The Judicial Services Commission (JSC) has sneaked judicial appointments procedural reforms through the back door to give President Ian Khama the power to choose judges ÔÇô The Sunday Standard investigations have revealed.
Under the new system, the President’s powers have been extended beyond being an appointing authority and he will now have a hand in choosing who should be appointed to the bench.
Under the old system, the President only had the power to appoint judges but had no discretionary powers to choose who he liked. The JSC would interview candidates and recommend names to the President for appointment as per Section 96(2) of the Botswana Constitution.
Under the reformed system, the JSC interviews candidates and then gives President Khama a list of names to choose from. The new system, which is being challenged by the Law Society of Botswana and is understood to have divided the JSC, was used in the recent appointment of judges who included Justice Tshepo Motswagole and Justice Ookeditse Tshosa as full time judges and Justice Michael Leburu and Justice Kholisani Solo as acting judges earlier this year.
The JSC forwarded six names to President Khama, indicating their order of preference. The Sunday Standard is, however, informed that Khama disregarded the JSC order of preference and instead followed his personal preferences in appointing the judges. Some members of the Council of the Law Society are unhappy that the new system has opened the door for political interference and manipulation that is not sanctioned by the constitution. There are fears that the new system is potentially unconstitutional and has blurred the line between the judiciary and the executive as provided for under the principle of separation of powers.
The new system has been brought up for debate at the next JSC meeting. The controversial system was put together as a compromise after President Khama turned down recommendations by the JSC to appoint Acting Judge Gabriel Rwelengera; Francistown based Lawyer, Gabriel Komboni and former parliamentary counsel, Lizo Ngcongco as judges sometime last year. The three were selected by the JSC following interviews. The Registrar and Master of the High Court, Godfrey Nthomiwa, was not available for comment.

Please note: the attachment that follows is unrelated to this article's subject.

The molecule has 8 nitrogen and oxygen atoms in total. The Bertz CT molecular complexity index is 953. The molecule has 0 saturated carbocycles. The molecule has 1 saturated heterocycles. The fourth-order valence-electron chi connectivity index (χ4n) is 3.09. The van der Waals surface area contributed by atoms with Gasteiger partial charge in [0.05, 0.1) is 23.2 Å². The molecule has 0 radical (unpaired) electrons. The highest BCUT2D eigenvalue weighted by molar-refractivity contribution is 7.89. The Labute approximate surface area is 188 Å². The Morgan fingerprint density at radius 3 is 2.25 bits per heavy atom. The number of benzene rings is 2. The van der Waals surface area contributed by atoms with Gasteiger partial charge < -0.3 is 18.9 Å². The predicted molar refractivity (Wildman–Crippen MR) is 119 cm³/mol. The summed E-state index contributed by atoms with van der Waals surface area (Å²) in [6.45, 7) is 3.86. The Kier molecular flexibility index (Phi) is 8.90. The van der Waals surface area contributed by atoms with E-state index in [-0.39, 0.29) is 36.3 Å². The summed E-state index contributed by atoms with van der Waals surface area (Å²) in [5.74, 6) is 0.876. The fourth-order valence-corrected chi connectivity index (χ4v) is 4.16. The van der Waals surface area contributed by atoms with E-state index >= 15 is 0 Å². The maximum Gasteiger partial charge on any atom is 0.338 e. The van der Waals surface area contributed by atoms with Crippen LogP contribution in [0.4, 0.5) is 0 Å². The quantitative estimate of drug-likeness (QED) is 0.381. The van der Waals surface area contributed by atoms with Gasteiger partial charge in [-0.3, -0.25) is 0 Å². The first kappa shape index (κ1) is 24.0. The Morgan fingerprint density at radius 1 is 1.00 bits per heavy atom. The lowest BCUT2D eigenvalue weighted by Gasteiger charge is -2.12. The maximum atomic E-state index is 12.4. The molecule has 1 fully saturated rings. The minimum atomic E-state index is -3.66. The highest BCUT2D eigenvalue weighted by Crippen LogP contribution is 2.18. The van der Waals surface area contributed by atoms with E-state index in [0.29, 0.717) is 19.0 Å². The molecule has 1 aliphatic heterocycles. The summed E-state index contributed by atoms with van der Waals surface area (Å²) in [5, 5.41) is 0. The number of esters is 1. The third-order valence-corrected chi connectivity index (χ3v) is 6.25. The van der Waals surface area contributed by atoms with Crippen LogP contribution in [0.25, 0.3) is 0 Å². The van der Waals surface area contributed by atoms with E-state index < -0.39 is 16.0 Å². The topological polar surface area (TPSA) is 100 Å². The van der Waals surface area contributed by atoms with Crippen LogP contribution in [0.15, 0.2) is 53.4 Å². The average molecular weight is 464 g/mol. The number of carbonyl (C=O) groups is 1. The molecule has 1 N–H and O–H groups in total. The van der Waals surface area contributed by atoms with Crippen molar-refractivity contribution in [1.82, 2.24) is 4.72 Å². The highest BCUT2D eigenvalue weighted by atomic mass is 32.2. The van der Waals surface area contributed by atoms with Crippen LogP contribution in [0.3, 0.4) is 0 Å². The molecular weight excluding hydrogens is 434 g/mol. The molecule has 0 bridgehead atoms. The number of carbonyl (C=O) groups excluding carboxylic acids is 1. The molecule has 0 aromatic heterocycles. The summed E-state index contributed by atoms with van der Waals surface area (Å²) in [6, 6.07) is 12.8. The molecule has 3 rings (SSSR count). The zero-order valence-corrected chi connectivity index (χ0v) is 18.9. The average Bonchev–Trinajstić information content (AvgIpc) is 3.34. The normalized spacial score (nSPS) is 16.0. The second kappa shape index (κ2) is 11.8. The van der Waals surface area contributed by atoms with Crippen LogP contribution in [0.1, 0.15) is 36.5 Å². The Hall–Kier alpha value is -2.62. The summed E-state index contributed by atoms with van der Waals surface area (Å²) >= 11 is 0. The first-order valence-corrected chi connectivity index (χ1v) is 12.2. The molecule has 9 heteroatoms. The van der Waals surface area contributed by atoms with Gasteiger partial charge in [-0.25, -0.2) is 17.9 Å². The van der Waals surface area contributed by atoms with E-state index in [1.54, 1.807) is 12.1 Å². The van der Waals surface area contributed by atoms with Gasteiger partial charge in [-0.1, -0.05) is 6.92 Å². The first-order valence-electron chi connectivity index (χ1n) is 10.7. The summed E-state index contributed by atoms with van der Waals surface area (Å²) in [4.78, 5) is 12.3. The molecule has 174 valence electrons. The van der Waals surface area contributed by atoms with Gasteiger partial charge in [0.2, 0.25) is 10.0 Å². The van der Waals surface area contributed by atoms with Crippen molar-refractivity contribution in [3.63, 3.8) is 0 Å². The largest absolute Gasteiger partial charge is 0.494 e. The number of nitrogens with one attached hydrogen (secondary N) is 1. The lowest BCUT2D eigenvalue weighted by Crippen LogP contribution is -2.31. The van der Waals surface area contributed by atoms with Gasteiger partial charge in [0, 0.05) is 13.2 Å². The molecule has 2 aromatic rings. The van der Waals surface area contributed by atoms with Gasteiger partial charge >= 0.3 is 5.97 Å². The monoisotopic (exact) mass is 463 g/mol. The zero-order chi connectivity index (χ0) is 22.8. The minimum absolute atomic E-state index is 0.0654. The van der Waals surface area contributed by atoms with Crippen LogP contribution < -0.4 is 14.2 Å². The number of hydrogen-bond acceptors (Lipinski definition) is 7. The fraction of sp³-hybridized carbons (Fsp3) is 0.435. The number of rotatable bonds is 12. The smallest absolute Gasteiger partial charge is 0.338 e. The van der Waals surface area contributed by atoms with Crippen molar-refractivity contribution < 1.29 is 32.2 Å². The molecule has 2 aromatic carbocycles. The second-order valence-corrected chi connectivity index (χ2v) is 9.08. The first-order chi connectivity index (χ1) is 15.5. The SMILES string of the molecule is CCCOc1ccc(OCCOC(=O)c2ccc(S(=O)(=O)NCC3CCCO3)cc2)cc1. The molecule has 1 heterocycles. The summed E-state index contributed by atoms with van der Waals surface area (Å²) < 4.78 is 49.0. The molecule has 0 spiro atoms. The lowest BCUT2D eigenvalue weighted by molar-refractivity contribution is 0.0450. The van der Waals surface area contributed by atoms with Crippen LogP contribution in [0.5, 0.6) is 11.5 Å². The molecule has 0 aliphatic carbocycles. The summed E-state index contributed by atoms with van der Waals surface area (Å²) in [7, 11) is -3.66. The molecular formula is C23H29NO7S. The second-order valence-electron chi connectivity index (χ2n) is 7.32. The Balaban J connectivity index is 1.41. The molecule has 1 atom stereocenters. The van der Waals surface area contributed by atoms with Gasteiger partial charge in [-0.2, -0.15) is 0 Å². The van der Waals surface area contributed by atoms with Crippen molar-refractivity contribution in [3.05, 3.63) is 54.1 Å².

This is not the first time the law society has questioned the appointment of judges. Sometime last year, the law society queried the appointment of Justice Terrence Rannowane without it being represented.
The Law Society had notified the High Court through the Registrar that Peter Collins had replaced Terrence Dambe as their representative in the JSC.
Chairman of the Law Society of Botswana, Tebogo Sebego, was quoted in the media complaining that they were shocked when Rannowane was appointed without the JSC having invited their representative.
Master and Registrar of the High Court, Godfrey Nthomiwa, responded that the Law Society was to blame because they informed the JSC about the change of representative at short notice.
“We received a letter informing us about a change of their representative the day before the scheduled meeting of the JSC. It is the manner in which the Law Society handled the change of their representative because we had expected their former representative, Dambe, to attend the meeting,” he said.